Publishers will buy into that – whether or not it is actually a new media outlet. It's certainly a way of getting opinion from much wider demographic areas. As magazine publishers, it's also potentially a way of getting our readers to actually start doing some of our work for us. That's quite an interesting concept. Being able to actually get them to bear some of the burden of creative overhead, at the same time as getting a much wider group of feedback about any particular brand or field that you might be covering in your publication.

The whole area of social involvement in media is very interesting. Certainly, workflow solutions that we talk about now are predominantly based on how we as a company would operate, and how we would deal with content that has been created usually in-house, but not necessarily only in-house.

Some of the wider parameters of a workflow management system over the next few changing years, for example, might need to include social networks as methods of receiving different pieces of content. Obviously, when you start opening up social networks, you’re talking about millions, even billions, of people, potentially providing bits and pieces of content. I’m not entirely sure how solutions such as asset management then start containing all of that. That whole social environment – the movement towards everyone being connected and everyone being a publisher in some shape or form – that starts to pose the very harsh questions of rights management and rights as a whole subject.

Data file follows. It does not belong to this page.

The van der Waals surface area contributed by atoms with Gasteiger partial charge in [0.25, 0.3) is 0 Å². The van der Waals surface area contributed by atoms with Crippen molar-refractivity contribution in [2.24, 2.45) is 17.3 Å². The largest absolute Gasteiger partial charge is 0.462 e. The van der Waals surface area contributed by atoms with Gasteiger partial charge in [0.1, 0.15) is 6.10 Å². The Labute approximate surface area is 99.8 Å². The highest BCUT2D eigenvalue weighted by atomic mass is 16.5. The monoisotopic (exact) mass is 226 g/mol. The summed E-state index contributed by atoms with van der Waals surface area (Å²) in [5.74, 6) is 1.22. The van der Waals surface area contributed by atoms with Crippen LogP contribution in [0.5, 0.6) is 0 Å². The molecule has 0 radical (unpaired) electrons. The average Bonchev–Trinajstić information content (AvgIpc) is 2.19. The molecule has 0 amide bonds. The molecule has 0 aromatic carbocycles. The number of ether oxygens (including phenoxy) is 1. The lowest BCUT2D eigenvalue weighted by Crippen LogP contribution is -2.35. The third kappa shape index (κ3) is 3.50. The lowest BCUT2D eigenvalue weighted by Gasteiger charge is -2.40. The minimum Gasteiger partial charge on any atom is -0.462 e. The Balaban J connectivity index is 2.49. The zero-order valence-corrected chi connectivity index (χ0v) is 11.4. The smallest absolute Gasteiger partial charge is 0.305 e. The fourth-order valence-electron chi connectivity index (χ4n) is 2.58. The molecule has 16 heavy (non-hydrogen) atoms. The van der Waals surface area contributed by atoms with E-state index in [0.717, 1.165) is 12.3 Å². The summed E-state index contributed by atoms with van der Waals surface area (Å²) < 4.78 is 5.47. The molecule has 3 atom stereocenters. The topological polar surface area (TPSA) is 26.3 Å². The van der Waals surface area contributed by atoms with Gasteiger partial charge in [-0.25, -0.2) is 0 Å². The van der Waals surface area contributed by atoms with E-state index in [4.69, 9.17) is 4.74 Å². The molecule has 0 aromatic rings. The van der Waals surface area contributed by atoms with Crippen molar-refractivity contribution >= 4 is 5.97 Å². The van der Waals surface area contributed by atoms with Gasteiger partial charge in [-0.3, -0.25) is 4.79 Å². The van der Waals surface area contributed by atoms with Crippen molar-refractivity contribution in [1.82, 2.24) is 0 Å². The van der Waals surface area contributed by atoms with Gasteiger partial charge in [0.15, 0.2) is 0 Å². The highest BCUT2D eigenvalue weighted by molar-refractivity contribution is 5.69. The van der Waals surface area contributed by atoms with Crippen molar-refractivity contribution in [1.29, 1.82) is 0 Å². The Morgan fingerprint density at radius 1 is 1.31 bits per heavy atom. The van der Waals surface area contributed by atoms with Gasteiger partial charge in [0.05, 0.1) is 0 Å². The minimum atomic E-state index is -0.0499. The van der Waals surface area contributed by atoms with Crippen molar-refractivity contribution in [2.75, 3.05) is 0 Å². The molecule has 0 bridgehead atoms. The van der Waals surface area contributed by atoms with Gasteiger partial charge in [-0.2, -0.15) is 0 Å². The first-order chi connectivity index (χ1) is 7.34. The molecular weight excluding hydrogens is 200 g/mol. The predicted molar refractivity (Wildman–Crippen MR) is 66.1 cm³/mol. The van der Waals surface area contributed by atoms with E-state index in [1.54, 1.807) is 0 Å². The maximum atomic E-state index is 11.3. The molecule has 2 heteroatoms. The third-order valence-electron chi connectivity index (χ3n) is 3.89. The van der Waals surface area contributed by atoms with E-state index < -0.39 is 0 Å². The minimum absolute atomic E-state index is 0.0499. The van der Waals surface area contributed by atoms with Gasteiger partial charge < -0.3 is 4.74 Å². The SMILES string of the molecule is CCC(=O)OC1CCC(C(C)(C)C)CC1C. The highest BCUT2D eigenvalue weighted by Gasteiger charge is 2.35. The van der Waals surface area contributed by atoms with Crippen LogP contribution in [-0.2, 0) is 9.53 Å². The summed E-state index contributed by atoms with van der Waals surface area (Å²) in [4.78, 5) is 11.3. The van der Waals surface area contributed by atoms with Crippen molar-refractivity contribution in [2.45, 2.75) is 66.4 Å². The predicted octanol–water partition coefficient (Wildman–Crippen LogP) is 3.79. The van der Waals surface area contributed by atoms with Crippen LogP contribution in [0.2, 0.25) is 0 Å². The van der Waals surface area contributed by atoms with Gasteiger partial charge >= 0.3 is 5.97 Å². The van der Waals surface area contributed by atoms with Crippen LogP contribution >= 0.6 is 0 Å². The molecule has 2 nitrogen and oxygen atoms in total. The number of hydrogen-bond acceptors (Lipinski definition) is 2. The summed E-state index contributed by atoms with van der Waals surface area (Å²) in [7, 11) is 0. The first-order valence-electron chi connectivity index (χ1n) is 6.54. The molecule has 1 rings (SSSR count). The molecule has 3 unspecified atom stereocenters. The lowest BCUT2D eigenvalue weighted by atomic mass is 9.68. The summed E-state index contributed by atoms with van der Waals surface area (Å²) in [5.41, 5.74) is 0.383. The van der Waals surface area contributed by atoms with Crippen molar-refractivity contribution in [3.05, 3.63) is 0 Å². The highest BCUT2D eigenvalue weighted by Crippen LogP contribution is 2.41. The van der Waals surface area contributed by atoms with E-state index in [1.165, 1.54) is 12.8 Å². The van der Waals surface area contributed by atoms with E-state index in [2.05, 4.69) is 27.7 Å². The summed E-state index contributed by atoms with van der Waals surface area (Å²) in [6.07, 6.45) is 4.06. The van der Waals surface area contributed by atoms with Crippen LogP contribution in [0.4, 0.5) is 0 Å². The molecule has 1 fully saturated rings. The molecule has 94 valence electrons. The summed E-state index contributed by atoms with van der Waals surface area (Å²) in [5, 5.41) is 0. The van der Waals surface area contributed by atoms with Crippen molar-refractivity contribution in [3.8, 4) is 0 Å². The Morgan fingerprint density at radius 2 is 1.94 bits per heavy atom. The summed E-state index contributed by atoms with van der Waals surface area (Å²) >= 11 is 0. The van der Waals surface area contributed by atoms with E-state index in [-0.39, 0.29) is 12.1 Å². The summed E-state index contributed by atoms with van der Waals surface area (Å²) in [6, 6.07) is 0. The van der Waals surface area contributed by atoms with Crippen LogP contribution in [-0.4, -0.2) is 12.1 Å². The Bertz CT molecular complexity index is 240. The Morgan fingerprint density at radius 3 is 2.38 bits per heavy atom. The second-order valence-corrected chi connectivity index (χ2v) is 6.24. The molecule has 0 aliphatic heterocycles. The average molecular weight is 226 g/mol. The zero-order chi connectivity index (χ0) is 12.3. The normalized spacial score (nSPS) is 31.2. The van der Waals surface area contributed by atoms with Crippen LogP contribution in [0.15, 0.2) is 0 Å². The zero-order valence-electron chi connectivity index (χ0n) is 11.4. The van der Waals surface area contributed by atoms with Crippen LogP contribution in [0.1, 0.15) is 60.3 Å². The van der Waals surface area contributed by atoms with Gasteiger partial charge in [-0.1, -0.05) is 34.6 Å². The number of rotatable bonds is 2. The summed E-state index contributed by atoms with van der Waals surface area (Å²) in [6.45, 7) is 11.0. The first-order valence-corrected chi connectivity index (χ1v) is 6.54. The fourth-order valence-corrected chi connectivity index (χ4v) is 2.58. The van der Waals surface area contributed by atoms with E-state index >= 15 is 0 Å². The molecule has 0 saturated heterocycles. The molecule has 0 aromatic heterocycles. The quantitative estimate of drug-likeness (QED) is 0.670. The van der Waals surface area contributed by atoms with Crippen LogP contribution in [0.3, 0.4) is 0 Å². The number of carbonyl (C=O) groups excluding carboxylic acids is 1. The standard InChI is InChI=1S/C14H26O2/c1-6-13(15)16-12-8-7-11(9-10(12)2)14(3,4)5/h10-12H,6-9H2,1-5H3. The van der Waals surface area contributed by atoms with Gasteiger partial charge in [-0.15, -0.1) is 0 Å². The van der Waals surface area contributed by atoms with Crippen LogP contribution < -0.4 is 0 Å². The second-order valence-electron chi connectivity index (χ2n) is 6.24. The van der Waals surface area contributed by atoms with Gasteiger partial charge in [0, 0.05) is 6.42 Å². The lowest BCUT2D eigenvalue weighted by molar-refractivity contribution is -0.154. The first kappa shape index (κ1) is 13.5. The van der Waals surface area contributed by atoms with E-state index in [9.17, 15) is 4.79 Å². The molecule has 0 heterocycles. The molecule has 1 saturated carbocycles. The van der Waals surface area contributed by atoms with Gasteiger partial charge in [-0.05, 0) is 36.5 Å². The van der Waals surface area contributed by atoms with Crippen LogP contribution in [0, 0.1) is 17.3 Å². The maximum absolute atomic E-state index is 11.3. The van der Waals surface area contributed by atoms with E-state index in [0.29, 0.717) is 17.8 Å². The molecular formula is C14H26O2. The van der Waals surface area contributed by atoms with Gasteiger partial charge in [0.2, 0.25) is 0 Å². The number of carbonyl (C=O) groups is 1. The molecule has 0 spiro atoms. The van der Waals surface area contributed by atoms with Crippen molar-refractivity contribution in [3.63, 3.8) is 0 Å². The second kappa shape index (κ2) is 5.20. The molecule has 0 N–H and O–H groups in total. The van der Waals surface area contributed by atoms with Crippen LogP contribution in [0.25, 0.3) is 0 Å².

MM: It seems to me, Chris, that you have two distinct and separate loosely coupled ecosystems. You have one ecosystem that we could characterize as the ‘walled garden’ of policy-managed content and assets. That's the DAM system.

Then you have the open frontier. That really has very individualistic and parochial, idiosyncratic policies, managing contents and assets. Those include websites as well as blogs and forums and social networks.

It seems to me that there's a bridge between the two. The notion of extending the policy of your walled garden to the frontier is probably a hopeless cause, in that the frontier is beyond the ability of any one system to manage.

It seems to me that the open frontier comprised of millions of chiefdoms would then entail some sort of social media analytics capacity. Whereby you go off and catalog and profile and develop metadata portraits of what's out there. You really point to them, as opposed to ingesting them and pulling them into an asset management system.

Therefore, the editorial operations of publishing firms really have two wells of assets and contents from which to draw. One, from the walled garden of policy-managed assets and content, and then the open frontier, where basically you have a thumbnail, a quick little profile of what constitutes or what's relevant in that thumbnail.